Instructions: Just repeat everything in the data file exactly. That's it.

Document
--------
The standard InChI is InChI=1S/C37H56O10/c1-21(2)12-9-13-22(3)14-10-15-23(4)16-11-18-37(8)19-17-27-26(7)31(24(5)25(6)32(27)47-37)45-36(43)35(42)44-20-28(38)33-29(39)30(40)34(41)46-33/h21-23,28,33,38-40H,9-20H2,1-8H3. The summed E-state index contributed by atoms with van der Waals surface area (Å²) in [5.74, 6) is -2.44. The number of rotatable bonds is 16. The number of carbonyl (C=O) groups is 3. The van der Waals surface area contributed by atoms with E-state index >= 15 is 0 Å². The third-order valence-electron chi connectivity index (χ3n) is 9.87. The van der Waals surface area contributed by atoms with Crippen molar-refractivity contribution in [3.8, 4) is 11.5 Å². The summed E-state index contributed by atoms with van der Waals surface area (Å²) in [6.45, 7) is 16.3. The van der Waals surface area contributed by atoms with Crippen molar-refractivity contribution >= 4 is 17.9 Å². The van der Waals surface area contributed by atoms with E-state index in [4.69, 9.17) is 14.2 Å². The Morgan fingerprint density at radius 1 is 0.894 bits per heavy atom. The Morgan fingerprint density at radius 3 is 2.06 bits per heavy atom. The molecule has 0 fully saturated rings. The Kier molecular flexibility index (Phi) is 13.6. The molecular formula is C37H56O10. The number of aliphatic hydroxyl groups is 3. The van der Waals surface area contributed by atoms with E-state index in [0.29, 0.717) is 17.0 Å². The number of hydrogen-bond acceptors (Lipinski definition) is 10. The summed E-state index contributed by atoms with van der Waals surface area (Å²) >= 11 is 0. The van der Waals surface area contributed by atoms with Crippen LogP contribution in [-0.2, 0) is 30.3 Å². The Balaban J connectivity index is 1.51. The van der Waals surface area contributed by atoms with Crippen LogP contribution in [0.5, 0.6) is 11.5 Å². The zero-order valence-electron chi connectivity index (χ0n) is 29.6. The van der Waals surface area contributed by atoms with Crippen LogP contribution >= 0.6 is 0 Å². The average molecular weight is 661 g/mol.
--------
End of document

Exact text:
The standard InChI is InChI=1S/C37H56O10/c1-21(2)12-9-13-22(3)14-10-15-23(4)16-11-18-37(8)19-17-27-26(7)31(24(5)25(6)32(27)47-37)45-36(43)35(42)44-20-28(38)33-29(39)30(40)34(41)46-33/h21-23,28,33,38-40H,9-20H2,1-8H3. The summed E-state index contributed by atoms with van der Waals surface area (Å²) in [5.74, 6) is -2.44. The number of rotatable bonds is 16. The number of carbonyl (C=O) groups is 3. The van der Waals surface area contributed by atoms with E-state index >= 15 is 0 Å². The third-order valence-electron chi connectivity index (χ3n) is 9.87. The van der Waals surface area contributed by atoms with Crippen molar-refractivity contribution in [3.8, 4) is 11.5 Å². The summed E-state index contributed by atoms with van der Waals surface area (Å²) in [6.45, 7) is 16.3. The van der Waals surface area contributed by atoms with Crippen molar-refractivity contribution >= 4 is 17.9 Å². The van der Waals surface area contributed by atoms with E-state index in [4.69, 9.17) is 14.2 Å². The Morgan fingerprint density at radius 1 is 0.894 bits per heavy atom. The Morgan fingerprint density at radius 3 is 2.06 bits per heavy atom. The molecule has 0 fully saturated rings. The Kier molecular flexibility index (Phi) is 13.6. The molecular formula is C37H56O10. The number of aliphatic hydroxyl groups is 3. The van der Waals surface area contributed by atoms with E-state index in [0.29, 0.717) is 17.0 Å². The number of hydrogen-bond acceptors (Lipinski definition) is 10. The summed E-state index contributed by atoms with van der Waals surface area (Å²) >= 11 is 0. The van der Waals surface area contributed by atoms with Crippen LogP contribution in [-0.2, 0) is 30.3 Å². The Balaban J connectivity index is 1.51. The van der Waals surface area contributed by atoms with Crippen LogP contribution in [0.5, 0.6) is 11.5 Å². The zero-order valence-electron chi connectivity index (χ0n) is 29.6. The van der Waals surface area contributed by atoms with Crippen LogP contribution >= 0.6 is 0 Å². The average molecular weight is 661 g/mol.